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Global Wildfire Plume-rise Dataset and Parameterizations for Climate Model Applications
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  • Yuhang Wang,
  • Ziming Ke,
  • Yufei Zou,
  • Yongjia Song,
  • Yongqiang Liu
Yuhang Wang
Georgia Institute of Technology

Corresponding Author:yuhang.wang@eas.gatech.edu

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Ziming Ke
Texas A&M University
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Yufei Zou
University of Washington
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Yongjia Song
Georgia Institute of Technology
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Yongqiang Liu
USDA Forest Service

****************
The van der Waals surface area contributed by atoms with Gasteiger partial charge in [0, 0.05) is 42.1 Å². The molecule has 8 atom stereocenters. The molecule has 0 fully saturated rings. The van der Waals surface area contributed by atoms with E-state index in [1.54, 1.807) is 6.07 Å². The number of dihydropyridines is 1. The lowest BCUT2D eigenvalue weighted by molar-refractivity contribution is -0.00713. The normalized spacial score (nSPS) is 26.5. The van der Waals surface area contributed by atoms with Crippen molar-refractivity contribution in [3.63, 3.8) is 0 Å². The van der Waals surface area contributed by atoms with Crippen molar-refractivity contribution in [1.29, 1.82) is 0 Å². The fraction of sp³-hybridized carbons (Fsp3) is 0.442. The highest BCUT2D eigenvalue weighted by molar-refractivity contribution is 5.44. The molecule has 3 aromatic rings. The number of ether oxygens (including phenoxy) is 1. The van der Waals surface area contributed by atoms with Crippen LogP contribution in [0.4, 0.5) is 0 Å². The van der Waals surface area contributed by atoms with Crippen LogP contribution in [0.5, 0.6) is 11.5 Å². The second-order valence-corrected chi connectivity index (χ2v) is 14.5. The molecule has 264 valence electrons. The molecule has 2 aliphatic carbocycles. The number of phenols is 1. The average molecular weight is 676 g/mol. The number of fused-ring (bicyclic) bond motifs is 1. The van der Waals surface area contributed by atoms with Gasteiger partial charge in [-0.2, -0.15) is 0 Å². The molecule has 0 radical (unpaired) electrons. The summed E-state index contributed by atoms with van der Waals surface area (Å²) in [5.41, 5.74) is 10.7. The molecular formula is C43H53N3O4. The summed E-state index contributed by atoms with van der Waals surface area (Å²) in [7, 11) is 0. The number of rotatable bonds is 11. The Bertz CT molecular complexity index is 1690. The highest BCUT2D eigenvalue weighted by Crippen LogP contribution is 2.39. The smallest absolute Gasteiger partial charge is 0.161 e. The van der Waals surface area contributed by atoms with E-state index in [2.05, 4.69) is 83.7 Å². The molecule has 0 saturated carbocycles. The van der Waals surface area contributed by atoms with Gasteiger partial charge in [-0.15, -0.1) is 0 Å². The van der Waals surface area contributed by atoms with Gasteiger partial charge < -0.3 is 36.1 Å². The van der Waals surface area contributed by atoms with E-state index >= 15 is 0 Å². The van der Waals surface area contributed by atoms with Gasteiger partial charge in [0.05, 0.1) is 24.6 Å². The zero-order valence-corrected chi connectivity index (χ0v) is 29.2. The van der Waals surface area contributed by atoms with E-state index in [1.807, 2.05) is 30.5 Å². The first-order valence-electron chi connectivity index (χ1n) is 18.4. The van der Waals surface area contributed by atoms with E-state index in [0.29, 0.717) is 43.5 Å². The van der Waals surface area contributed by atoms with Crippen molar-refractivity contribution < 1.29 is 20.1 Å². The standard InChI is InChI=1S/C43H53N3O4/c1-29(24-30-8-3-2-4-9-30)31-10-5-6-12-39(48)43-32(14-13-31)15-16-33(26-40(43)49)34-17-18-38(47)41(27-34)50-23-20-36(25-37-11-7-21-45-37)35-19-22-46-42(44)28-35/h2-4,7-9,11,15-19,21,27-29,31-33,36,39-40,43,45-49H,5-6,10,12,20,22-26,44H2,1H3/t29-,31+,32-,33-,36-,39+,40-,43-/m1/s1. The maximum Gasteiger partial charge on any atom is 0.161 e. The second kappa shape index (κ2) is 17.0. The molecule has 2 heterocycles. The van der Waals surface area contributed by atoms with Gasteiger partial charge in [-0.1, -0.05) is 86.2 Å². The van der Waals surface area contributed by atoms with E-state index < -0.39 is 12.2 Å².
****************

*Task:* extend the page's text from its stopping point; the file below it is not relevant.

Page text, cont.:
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The fire plume height (smoke injection height) is an important parameter for calculating the transport and lifetime of smoke particles, which can significantly affect regional and global air quality and atmospheric radiation budget. To develop an observation-based global fire plume-rise dataset, a modified one-dimensional plume-rise model was used with observation-based fire size and Maximum Fire Radiative Power (MFRP) data, which are derived from satellite fire hotspot measurements. The resulting dataset captured well the observed plume height distribution derived from the Multi-angle Imaging SpectroRadiometer (MISR) measurements. The fraction of fire plumes penetrating above the boundary layer is relatively low at 20% at the time of MISR observation (10:30 am LT) but increases to an average of ~55% in the late afternoon implying a sampling bias in MISR measurements, which requires corrections through dynamic modeling or parameterization of fire plume height as a function of meteorological and fire conditions when the dataset is applied in climate model simulations. We conducted sensitivity simulations using the Community Atmospheric Models version 5 (CAM5). Model results show that the incorporation of fire plume rise in the model tends to significantly increase fire aerosol impacted regions. We applied the offline plume rise data to develop an online fire plume height parameterization, allowing for simulating the feedbacks of climate/weather on fire plume rise in climate models.